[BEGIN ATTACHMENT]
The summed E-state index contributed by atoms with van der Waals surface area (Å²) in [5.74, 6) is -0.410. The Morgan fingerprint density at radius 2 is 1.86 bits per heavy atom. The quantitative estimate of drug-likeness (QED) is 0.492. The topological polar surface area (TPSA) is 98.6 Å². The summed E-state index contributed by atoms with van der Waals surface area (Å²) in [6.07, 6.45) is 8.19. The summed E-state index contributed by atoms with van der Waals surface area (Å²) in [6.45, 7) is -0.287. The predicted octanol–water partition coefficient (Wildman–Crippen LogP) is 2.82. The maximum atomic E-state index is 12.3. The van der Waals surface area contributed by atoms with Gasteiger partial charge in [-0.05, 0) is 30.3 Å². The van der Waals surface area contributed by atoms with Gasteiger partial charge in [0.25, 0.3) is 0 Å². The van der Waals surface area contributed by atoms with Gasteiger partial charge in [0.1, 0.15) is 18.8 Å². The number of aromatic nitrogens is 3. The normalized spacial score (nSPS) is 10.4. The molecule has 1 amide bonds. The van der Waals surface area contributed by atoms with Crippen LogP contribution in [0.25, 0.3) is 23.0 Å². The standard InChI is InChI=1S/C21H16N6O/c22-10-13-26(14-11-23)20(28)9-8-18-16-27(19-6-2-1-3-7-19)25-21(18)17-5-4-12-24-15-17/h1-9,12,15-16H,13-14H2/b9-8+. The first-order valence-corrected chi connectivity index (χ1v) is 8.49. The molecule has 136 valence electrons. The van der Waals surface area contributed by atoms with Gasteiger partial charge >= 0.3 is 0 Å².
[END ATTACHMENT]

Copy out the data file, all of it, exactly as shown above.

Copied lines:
The summed E-state index contributed by atoms with van der Waals surface area (Å²) in [5.74, 6) is -0.410. The Morgan fingerprint density at radius 2 is 1.86 bits per heavy atom. The quantitative estimate of drug-likeness (QED) is 0.492. The topological polar surface area (TPSA) is 98.6 Å². The summed E-state index contributed by atoms with van der Waals surface area (Å²) in [6.07, 6.45) is 8.19. The summed E-state index contributed by atoms with van der Waals surface area (Å²) in [6.45, 7) is -0.287. The predicted octanol–water partition coefficient (Wildman–Crippen LogP) is 2.82. The maximum atomic E-state index is 12.3. The van der Waals surface area contributed by atoms with Gasteiger partial charge in [-0.05, 0) is 30.3 Å². The van der Waals surface area contributed by atoms with Gasteiger partial charge in [0.25, 0.3) is 0 Å². The van der Waals surface area contributed by atoms with Gasteiger partial charge in [0.1, 0.15) is 18.8 Å². The number of aromatic nitrogens is 3. The normalized spacial score (nSPS) is 10.4. The molecule has 1 amide bonds. The van der Waals surface area contributed by atoms with Crippen LogP contribution in [0.25, 0.3) is 23.0 Å². The standard InChI is InChI=1S/C21H16N6O/c22-10-13-26(14-11-23)20(28)9-8-18-16-27(19-6-2-1-3-7-19)25-21(18)17-5-4-12-24-15-17/h1-9,12,15-16H,13-14H2/b9-8+. The first-order valence-corrected chi connectivity index (χ1v) is 8.49. The molecule has 136 valence electrons. The van der Waals surface area contributed by atoms with Gasteiger partial charge >= 0.3 is 0 Å².